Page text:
March — Snow Mold

by Tom Lewanski

In the month of March, in the great state of Minnesota, we gain something like 21 hours of daylight. Okay, this is probably an exaggeration. After consulting and studying the sunrise and sunset tables for the March 1 and 31, and trying to figure in the ‘spring ahead’ effect of daylight savings time, honestly I just gave up. I’m not getting any younger here. For those of you bent on rigorous scientific study, how about we compromise and just call it a lot more daylight?

One effect of all this additional sunshine is that temperatures begin to rise. You heard it here first. While I have not seen any specific research to back up this claim, a rise in temperature typically results in a decreasing snowmass. If you’re like me, you can’t wait until the snow melts down to the herbaceous, or soil, layer. It’s like lifting a cover off the world; what’s been going on under there for the last couple of months?

In my yard, as the snow melts, the tunnels that meadow voles have been using to get at seed that has been dropped from the bird feeders are exposed. Another subnivian phenomenon that we may begin to see evidence of is snow mold. Yep, snow mold. Now, most micro-organisms don’t do so well in cold temperatures. Frankly, it’s just too darn cold. Not so for the snow molds. They thrive at temperatures around 0° C.

There are two types of snow mold, gray and pink. These fungi grow on dormant plants under snow cover. The ideal conditions for these fungi are provided during winters when there’s an early and persistent snow cover, which prevents the ground from freezing. Gray snow mold stops growing when temperatures go above 45ºF. The snow cover provides the low temperatures and high humidity these molds thrive on. Because there are few, if any, competitors active under these conditions, the snow molds can go nuts. Ingenious.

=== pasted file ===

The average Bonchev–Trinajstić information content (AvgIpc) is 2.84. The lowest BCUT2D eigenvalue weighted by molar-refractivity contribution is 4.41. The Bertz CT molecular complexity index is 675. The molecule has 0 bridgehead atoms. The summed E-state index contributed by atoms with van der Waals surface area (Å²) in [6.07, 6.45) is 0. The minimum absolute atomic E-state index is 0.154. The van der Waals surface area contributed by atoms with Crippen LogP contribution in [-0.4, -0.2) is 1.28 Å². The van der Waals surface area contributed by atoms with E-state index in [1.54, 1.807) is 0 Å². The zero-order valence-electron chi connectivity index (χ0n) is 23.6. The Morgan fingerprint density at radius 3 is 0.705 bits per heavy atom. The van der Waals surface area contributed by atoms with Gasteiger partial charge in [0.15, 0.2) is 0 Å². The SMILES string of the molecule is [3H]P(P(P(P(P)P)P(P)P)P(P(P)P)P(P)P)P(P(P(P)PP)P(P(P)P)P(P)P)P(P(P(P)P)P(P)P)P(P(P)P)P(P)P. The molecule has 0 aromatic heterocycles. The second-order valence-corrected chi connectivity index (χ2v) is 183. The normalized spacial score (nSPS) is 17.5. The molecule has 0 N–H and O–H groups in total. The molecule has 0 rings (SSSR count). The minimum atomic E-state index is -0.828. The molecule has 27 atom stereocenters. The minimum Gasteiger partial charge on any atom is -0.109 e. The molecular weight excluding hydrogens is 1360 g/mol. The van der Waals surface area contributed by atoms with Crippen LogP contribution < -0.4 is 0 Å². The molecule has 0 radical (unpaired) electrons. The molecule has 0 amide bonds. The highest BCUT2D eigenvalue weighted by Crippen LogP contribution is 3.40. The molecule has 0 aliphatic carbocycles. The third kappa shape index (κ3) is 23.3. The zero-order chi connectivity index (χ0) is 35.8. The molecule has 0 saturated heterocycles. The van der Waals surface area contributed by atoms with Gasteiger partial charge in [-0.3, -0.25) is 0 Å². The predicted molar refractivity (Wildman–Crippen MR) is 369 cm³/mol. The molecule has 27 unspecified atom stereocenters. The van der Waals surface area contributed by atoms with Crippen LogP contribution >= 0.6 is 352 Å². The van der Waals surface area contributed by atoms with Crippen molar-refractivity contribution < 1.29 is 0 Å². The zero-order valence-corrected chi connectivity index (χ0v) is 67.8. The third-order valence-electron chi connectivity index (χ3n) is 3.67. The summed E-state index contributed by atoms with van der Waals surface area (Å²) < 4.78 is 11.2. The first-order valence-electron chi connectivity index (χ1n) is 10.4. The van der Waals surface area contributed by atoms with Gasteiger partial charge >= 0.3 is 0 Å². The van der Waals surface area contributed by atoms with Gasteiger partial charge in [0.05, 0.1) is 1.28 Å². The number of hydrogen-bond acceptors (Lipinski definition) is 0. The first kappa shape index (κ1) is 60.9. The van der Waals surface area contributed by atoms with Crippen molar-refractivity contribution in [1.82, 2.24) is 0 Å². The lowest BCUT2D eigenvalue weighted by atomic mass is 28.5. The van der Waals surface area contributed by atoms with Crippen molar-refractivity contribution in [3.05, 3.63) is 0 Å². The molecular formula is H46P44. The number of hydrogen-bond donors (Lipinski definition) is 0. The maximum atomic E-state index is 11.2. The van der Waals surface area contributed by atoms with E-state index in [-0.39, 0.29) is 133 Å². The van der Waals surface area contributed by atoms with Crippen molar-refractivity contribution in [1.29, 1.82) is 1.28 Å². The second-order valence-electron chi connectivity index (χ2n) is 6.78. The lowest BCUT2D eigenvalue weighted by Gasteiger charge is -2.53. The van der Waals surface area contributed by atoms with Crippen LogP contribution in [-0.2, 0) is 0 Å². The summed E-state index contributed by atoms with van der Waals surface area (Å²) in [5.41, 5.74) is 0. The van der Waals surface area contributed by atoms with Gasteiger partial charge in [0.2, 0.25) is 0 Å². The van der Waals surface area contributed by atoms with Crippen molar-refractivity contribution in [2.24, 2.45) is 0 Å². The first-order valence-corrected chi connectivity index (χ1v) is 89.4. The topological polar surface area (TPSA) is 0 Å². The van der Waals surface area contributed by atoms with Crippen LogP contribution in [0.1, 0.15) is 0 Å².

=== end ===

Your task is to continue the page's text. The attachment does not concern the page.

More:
What do they look like? If your lawn is being affected by snow mold you will see circular, straw colored patches when the snow melts away. The grass within these areas has a matted look and there will be colored fungal growth. Yes, you guessed it, gray snow mold will be whitish/grayish while the pink snow mold will be white to pink.

Great, just great! Now we have something else to add to our worries list. The reading I have done on this subject, which has certainly not been exhaustive, seems to indicate these molds rarely cause serious damage to our lawns. Usually the aforementioned patches are a little slower in greening up then the rest of the lawn. Rake the area to raise the nap, which will help the area to dry. Snow mold, who knew?

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